Rose Smith of North Marbletop Road picked up the kitten a few weeks ago. The 8-week-old kitten tested positive for rabies last week, according to Walker County Animal Control.
All eight people who came into contact with the kitten at Catoosa County Animal Clinic had to have rabies shots, said Dr. Scott Fisher of the clinic. Three more people who came in contact with the kitten prior to the veterinarian visit are also receiving shots.
“The kitten only bit one person at the clinic, but all eight people are getting booster shots or rabies shots,” Fisher said.
Fisher said in 50 percent of rabies cases, the animal walks around as if drugged and is not aggressive.
“I tended to the kitten while my granddaughter went to work,” Smith said. “A mother cat had babies in the woods, and something killed two kittens and wounded this one.
“I am taking shots, and so are my granddaughter and her friend,” Smith said. “The kitten did not bite me or my granddaughter, but we handled it in taking care of its wound.”
To report a suspected case of rabies, call the Walker County Animal Shelter at (706) 375-2100. If the shelter is closed, call emergency 911. Another option is to dial the rabies hotline at 1-888-RABIES4.
The kitten was euthanized and tested positive for rabies, Walker Animal Shelter secretary Rita Wiley said.
“People need to leave sick animals alone and not pick them up,” Wiley said, adding that people shouldn't “get out and catch animals.”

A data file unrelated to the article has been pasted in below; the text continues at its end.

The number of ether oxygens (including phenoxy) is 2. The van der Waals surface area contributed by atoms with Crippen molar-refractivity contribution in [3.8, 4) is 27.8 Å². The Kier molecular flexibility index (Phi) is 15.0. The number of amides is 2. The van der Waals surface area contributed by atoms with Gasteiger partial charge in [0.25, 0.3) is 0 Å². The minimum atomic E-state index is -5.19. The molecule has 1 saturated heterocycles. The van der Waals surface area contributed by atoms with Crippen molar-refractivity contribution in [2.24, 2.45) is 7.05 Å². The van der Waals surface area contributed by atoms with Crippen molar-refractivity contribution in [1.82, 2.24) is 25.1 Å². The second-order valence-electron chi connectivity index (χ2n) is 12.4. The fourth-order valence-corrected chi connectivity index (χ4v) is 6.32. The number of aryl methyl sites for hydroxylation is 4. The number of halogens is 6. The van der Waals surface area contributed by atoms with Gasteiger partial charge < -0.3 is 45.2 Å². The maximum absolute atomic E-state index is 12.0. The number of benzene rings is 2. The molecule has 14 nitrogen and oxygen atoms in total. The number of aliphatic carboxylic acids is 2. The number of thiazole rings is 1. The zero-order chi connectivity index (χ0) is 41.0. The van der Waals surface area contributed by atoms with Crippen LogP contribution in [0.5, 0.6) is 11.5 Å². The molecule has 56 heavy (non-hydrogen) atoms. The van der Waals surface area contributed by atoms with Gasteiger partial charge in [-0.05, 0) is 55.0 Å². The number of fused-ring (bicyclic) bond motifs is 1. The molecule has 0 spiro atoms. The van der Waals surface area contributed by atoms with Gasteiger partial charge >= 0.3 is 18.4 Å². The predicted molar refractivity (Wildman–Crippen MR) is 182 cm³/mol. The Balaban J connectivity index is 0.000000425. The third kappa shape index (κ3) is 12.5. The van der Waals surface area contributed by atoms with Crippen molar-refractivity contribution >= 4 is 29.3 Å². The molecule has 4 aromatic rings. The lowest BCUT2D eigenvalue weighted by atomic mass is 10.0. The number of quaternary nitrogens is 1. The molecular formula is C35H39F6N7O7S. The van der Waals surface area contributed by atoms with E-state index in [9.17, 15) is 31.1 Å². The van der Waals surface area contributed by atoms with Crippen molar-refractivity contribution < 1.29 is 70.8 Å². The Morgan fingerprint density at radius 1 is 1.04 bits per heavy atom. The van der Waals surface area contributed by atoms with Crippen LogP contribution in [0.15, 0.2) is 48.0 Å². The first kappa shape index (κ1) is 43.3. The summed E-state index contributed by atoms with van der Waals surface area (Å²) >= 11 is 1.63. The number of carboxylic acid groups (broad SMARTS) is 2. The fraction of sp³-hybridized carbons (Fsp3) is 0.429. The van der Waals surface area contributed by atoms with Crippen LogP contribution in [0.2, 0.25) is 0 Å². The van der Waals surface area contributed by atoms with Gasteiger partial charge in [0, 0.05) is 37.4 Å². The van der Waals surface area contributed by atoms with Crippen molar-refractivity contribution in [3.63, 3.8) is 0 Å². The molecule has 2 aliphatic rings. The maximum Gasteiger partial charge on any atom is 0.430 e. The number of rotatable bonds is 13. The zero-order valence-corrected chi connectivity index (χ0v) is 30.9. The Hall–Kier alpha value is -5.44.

Lawton Massengill of the U.S. Department of Agriculture’s Animal and Plant Health Inspection Service’s Wildlife Services program said, “Walker County is setting traps for cats right now in the North Marbletop area.
“Cats are not being inoculated as much as dogs are, and several of the 30 cases of rabies in Walker County this year involved cats,” he said. “Other cases have involved raccoons and skunks.”
In Catoosa County, two foxes tested positive for rabies, and two more foxes tested positive in Dade, he said.
Three other cases of rabies occurred last week in Walker County.
“One case involved a skunk on Glass Road in LaFayette that attacked a puppy and killed three kittens,” Patterson said. “The skunk was real aggressive.”
Wiley said the puppy was euthanized Aug. 27, and, as a preventative measure, Animal Control has been rounding up stray cats on Glass Road and putting them to sleep.
She said another case occurred on Schmidt Road when a rabid raccoon attacked a dog.
Authorities are not sure whether the raccoon transmitted rabies to the dog, so they have quarantined the dog at the animal shelter for six months, Wiley said.
The final case last week occurred on 205 Rhinehart Road, where a kitten bit a 10-year-old girl, she said. The kitten’s test was unsatisfactory, meaning the animal may have had rabies.
“I think that the girl is receiving rabies shots,” Wiley said.
If an animal that attacks someone’s dog is determined to be rabid and if the dog’s rabies vaccination is current, the owner will take the dog to the veterinarian for revaccination and home quarantine it for 45 days. However, if the dog has not had a rabies vaccine, options are to euthanize it or to quarantine it for six months at the animal shelter or for the owner to home quarantine it if the pen meets qualifications, according to Animal Control.
In cases where animals bite people, the animal is held for 10 days to determine whether it has rabies or not. The animal usually either dies or shows aggressive behavior in that time period. If it does show signs, the animal’s head is for rabies testing, Animal Control officials said